Bloomberg by the Numbers: 18%

Supporters of U.S. Sen. Thad Cochran (R-MS) celebrate during his 'Victory Party' after Cochran held on to his seat after a narrow victory over Chris McDaniel on June 24, 2014.

Photograph by Justin Sullivan/Getty Images

Supporters of U.S. Sen. Thad Cochran (R-MS) celebrate during his ‘Victory Party’ after Cochran held on to his seat after a narrow victory over Chris McDaniel on June 24, 2014.

The Mississippi Republican U.S. Senate runoff won by Thad Cochran yesterday drew at least 374,893 voters, compared with 318,902 in the first-round primary on June 3, an increase of about 18 percent. The total in yesterday’s runoff probably will be revised upward in a final official count.

Cochran, who’s favored to win a seventh six-year term, won the runoff by 51-49 percent over state Sen. Chris McDaniel, a Tea Party-aligned challenger who led the incumbent in a first-round ballot on June 3 while falling short of the majority of votes needed for an outright victory. For more about yesterday’s election, see this Bloomberg News story.

It’s rare for a Senate runoff to draw more participation than the first primary. According to the Center for Politics at the University of Virginia in Charlottesville, the last time this happened was in Oklahoma in 1984.

One piece of Cochran’s strategy in the runoff was to court black voters, an overwhelmingly Democratic constituency. About 37 percent of Mississippi’s residents are African-American, the highest share among the 50 states.

An examination of the precinct-by-precinct election returns, which aren’t available yet, should help show to what extent Cochran’s comeback win was aided by black voters. Cochran also sought support from Republicans who didn’t vote in the first primary.

A comparison of the county-by-county returns in the June 3 primary and yesterday’s runoff indicates that Cochran registered his biggest percentage-vote improvement in heavily black counties.

In Hinds County, which includes the state capital of Jackson and is more than two-thirds black, turnout rose by 43 percent as Cochran’s vote share rose to 72 percent from 66 percent in the June 3 primary.

To get an idea of how important Hinds was to Cochran’s comeback win, consider the following:

  • Cochran led by 6,373 votes in yesterday’s unofficial statewide count, compared with a 1,418-vote deficit to McDaniel in the official June 3 vote. So that’s a net shift of 7,791 votes in Cochran’s direction.
  • In Hinds, Cochran led McDaniel by 10,965 votes, compared with a 5,649-vote win in that county on June 3. That’s a net shift of 5,316 votes in Cochran’s direction there.
  • So the net shift favoring Cochran in Hinds (5,316 votes) alone accounted for 68 percent of the net shift favoring Cochran statewide (7,791 votes).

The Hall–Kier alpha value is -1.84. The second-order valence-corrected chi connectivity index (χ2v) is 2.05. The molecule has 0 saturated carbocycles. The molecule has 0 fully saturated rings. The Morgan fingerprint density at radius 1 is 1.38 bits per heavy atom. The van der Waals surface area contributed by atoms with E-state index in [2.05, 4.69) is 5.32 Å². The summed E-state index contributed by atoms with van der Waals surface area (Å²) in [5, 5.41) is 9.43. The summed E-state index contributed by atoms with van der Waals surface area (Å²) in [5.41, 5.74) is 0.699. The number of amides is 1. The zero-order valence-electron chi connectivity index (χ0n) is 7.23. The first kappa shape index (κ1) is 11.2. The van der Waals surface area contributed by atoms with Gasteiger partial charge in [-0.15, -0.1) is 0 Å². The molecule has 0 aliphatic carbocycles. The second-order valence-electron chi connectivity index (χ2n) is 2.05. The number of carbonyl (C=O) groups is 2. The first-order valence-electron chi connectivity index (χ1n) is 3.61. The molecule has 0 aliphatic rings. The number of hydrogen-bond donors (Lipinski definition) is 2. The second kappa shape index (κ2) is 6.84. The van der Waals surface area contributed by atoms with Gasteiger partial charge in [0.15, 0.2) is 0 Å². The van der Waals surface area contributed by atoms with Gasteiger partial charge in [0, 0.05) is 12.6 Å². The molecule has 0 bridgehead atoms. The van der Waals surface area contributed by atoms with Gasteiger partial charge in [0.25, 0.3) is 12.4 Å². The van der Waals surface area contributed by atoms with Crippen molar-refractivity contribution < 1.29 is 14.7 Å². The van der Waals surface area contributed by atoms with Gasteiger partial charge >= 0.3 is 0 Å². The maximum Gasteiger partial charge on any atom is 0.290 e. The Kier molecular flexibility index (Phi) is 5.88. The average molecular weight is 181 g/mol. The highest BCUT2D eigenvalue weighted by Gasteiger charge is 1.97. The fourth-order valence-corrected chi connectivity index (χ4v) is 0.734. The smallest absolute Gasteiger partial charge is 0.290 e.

Hinds was one of nine counties where Cochran ran at least five percentage points ahead of his June 3 performance, according to a Political Capital analysis of the vote. Eight of the nine counties are black-majority, and the top six including Hinds are all at least two-thirds black.

In Jefferson County, which is located in southwestern Mississippi and is the state’s most heavily black county (85 percent), Cochran’s vote percentage rose to 74 percent from 55 percent three weeks earlier, a 19-point difference that marked Cochran’s biggest percentage-vote improvement among Mississippi’s 82 counties. Jefferson County’s turnout rose 94 percent to an unofficial 432 votes from an official 223 votes on June 3.

Cochran ran 13 points ahead of his June 3 performance in Claiborne County, which abuts Jefferson and is more than 84 percent black; 11 points better in Humphreys County in west-central Mississippi; and 10 points better in Holmes County, which abuts Humphreys and is about 83 percent black.

Those black-majority counties individually don’t have many Republican votes, and their populations pale in comparison to populous Hinds in and around Jackson. Taken together, though, they had a palpable cumulative benefit for Cochran.

Cochran won 61 percent of the vote, compared with 56 percent three weeks ago, in Yazoo County, a black-majority area north of Hinds that’s also the home base of Haley Barbour, a former Mississippi governor and Republican National Committee chairman who was among Cochran’s biggest supporters.

Cochran also cut into McDaniel’s margin in Forrest County in and around Hattiesburg, which includes the University of Southern Mississippi and is near McDaniel’s home county of Jones.

McDaniel ran ahead of his June 3 showing in some counties including DeSoto, a fast-growing area in northern Mississippi near Memphis, Tennessee, and Pearl River, near the Gulf Coast.

Click here for a detailed chart comparing the vote totals by county in the June 3 primary and yesterday’s runoff.

Mississippi-Map

 

 

 

 

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